I’ve been reading his Bazaar book this last few weeks (its long, and its in a library I where I have reading but not borrowing rights). It is very much on topic for my research in Serampore, even if I am not a huge fan of his history style, its certainly way better than the sort of Brit historian you see on the telly (on a spectrum where Bayly is closer to Hobsbawn while Niall Fergusan is closer to Portillo).
Bayly’s books include; *The Local Roots of Indian Politics. Allahabad 1880-1920 (1975)
*Rulers, Townsmen and Bazaars. North Indian Society in the Age of British Expansion, 1780-1870 (1983)
*Indian Society and the Making of the British Empire (1988)
*Imperial Meridian. The British Empire and the World, 1780-1830 (1989)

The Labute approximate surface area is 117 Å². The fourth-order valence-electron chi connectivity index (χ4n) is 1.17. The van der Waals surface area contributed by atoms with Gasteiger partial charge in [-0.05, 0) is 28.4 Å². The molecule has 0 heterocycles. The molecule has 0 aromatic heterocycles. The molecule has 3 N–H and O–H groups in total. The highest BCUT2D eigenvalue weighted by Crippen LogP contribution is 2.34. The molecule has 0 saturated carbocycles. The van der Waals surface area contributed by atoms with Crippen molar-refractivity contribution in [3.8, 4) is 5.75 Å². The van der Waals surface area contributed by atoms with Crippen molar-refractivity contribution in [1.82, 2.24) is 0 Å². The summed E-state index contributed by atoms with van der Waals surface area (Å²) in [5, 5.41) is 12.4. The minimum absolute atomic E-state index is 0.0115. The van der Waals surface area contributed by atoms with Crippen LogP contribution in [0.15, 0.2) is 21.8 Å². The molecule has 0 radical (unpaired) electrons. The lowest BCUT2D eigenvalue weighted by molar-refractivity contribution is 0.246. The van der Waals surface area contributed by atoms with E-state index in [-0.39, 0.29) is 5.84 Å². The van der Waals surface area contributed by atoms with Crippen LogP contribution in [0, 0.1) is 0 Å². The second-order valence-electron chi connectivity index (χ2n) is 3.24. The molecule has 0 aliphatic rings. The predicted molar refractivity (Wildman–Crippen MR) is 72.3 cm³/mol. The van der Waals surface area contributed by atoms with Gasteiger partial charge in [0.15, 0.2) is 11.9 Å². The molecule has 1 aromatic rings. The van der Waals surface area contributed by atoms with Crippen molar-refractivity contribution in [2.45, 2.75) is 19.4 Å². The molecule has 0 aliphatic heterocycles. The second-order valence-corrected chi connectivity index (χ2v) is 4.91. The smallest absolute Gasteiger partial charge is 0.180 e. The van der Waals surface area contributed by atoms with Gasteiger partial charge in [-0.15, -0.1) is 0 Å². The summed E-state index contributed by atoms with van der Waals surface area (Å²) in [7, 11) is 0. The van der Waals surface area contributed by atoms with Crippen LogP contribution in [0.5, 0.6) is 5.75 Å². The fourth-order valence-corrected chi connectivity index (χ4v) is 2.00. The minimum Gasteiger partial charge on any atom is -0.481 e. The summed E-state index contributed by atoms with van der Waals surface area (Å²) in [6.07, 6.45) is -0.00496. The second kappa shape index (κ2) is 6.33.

*Empire and Information. Intelligence gathering and social communication in India 1780-1870 (1996)
*The Origins of Nationality in South Asia (1997)
*The Birth of the Modern World. Global Connections and Comparisons 1780-1914 (2004)
*Forgotten Armies. The Fall of British Asia 1941-45 with Dr Tim Harper (2004)
*Forgotten Wars: revolution and the end of empire in British Asia, 1945-55 with Dr Tim Harper (2008).
*Recovering Liberties. Indian thought in the age of liberalism and empire (2011)
Click on the pic for a short obit and a link to one of his talks
Hey, you might want to go to this, even give a paper at this… get in touch with Sophie here.
Choose a genre (music, film, horror, sci fi), discipline (anthropology, sociology, management, psychiatry) or a favourite author (who has written a lot, Bataille, Burroughs, Spivak, Toer) and find at least one example of each of the following tropes (below):
not a complete list….